As graphics cards evolved, many different methods of actually displaying graphics were invented, and manufacturers desperately needed to standardize their architecture to ensure their graphics cards worked with as wide a range of hardware and software as possible. Much like today's standards struggle with rewriteable DVD formats, manufacturers needed to standardize display modes. To enable this, the VESA (Video Electronics Standards Association) was formed.
The most common standard that VESA defined was VGA, short for Video Graphics Adapter. Manufacturers began designing their cards to follow the VGA standard, whilst including many other additional features (called extensions). This was an important stage in the development of video cards, as it finally meant that operating systems could provide a standard VGA driver that was guaranteed to work with any VGA compliant card, ensuring that regardless of the make or model the user would always be able to see graphic output on their monitor. A classic example of this is Microsoft Windows, which comes with a default VGA adapter driver. If a VGA compliant video card that Windows does not have a plug and play driver for is installed into your machine, the standard VGA driver will be loaded automatically. This is exceptionally important in Windows, where the entire operating system is graphical user interface based - if there was no VGA standard Windows would not have a standard VGA adapter driver, and without a standard VGA driver it would not be able to display any output on your monitor. Moreover, without being able to see what you were doing, you would need some incredible luck (or an exceptional memory) to be able to install the correct driver for the card!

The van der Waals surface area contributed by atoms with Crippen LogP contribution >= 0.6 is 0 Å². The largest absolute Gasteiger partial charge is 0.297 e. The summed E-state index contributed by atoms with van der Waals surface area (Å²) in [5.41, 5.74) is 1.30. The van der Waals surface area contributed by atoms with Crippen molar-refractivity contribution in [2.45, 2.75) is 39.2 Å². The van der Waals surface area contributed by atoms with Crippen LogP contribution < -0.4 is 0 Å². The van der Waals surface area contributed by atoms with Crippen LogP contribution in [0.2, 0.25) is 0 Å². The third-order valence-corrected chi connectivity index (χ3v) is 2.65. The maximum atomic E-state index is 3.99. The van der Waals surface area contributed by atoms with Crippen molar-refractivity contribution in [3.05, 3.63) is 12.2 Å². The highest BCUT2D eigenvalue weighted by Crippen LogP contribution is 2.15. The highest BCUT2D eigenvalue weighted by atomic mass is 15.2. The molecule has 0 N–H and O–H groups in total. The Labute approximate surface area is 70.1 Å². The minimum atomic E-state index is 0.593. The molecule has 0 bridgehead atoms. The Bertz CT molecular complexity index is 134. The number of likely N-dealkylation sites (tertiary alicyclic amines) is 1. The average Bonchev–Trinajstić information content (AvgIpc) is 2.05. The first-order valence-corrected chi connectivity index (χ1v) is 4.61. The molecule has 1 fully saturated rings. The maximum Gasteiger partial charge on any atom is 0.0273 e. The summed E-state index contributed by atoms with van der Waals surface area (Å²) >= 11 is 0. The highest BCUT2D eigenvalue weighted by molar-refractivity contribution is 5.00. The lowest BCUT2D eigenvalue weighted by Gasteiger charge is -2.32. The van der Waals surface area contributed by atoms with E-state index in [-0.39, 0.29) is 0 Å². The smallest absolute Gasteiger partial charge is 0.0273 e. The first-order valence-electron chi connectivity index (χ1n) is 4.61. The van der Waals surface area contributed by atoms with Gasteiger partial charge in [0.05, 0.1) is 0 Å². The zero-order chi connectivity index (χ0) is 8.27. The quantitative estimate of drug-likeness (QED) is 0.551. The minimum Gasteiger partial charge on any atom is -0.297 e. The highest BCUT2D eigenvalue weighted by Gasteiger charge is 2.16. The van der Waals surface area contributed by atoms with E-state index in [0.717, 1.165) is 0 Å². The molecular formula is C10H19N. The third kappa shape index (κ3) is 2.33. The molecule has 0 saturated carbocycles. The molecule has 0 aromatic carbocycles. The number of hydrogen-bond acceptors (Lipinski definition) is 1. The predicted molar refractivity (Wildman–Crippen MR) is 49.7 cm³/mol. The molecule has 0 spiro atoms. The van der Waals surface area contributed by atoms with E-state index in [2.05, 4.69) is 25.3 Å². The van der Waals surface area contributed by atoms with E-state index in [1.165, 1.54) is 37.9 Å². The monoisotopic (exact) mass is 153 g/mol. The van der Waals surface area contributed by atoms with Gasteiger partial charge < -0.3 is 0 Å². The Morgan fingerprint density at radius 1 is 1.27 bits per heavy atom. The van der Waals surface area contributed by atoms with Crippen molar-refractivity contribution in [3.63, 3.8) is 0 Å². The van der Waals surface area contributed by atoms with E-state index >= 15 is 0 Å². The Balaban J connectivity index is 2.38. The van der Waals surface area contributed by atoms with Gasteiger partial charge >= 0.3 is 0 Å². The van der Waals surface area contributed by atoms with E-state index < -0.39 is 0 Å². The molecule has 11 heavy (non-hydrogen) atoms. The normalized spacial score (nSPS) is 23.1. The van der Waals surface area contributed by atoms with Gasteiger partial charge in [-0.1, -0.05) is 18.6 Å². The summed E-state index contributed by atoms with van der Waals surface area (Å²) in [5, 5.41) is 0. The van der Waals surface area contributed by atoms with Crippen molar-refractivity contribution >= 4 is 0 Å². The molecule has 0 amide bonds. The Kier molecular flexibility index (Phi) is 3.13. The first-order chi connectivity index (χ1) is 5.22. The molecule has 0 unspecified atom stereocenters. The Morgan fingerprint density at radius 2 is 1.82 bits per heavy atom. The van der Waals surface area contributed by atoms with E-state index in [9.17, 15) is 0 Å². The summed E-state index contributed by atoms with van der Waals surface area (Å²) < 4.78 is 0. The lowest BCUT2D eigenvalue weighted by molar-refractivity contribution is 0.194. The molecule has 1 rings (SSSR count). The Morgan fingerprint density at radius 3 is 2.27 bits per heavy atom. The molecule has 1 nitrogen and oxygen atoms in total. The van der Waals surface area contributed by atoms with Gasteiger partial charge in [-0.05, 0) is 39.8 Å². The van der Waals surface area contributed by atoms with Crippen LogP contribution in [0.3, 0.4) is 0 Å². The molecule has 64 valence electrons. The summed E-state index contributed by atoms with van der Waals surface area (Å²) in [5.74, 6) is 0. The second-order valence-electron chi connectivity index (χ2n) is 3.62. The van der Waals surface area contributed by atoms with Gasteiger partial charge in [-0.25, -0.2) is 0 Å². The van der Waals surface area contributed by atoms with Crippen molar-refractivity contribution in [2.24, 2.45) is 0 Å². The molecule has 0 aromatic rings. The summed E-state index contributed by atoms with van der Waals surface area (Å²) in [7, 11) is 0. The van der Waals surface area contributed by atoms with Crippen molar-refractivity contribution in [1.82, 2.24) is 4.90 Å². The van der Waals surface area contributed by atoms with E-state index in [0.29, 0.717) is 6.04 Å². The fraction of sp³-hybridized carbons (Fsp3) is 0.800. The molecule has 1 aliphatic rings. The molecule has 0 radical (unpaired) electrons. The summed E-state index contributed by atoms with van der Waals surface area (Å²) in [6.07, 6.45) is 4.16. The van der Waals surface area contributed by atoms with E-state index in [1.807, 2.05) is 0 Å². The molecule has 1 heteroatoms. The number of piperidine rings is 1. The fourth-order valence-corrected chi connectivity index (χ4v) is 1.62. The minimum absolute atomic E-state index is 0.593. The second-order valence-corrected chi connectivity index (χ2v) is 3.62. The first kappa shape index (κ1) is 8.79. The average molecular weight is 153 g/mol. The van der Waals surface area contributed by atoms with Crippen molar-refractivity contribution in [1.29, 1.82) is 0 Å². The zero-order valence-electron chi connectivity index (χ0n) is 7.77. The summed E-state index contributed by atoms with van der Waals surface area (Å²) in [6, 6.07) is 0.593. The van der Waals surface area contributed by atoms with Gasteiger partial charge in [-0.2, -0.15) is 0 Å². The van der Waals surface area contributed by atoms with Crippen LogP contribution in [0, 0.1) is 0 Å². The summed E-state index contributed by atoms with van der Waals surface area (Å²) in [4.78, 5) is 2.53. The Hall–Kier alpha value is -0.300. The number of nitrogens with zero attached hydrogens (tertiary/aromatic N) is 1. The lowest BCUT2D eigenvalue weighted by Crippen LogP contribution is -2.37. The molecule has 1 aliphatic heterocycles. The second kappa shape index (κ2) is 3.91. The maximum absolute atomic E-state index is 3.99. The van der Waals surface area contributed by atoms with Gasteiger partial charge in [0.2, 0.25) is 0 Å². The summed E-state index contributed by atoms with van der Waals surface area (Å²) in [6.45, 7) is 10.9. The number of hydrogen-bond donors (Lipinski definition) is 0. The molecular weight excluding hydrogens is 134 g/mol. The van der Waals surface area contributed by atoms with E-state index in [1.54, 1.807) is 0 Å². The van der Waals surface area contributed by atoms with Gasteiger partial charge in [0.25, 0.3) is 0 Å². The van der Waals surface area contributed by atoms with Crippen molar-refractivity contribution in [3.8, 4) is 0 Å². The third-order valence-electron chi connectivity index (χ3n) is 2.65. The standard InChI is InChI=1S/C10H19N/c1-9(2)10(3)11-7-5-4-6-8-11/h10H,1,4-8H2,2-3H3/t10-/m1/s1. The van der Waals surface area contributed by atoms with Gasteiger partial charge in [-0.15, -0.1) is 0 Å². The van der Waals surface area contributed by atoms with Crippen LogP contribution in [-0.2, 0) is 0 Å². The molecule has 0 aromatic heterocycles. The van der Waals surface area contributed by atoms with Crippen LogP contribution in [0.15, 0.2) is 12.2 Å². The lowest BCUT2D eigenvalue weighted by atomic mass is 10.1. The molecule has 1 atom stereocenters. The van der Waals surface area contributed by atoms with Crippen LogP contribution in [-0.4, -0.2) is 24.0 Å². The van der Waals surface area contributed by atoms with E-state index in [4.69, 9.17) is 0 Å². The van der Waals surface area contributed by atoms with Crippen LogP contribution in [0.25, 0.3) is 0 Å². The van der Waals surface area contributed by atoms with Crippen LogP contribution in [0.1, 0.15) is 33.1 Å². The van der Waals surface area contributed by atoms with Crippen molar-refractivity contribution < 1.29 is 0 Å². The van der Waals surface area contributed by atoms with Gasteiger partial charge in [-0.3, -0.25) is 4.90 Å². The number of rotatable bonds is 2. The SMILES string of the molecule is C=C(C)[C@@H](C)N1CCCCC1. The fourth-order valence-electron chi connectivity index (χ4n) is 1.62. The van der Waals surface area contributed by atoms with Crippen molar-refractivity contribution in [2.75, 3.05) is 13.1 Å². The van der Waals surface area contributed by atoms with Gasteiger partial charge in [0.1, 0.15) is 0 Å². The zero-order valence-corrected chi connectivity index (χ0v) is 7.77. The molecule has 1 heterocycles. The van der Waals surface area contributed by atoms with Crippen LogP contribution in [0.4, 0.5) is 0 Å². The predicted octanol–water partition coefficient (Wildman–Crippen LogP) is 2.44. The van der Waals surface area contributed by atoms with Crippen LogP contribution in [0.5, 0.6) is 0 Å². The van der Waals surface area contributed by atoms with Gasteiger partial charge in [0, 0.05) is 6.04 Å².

Because VGA attempts to be the lowest common denominator, its main issue is that it only supports 16 colors at 640*480, or 256 colors at 320 * 240. Whilst that is fine for getting a machine up and running with the right drivers, it is less than ideal for normal use.
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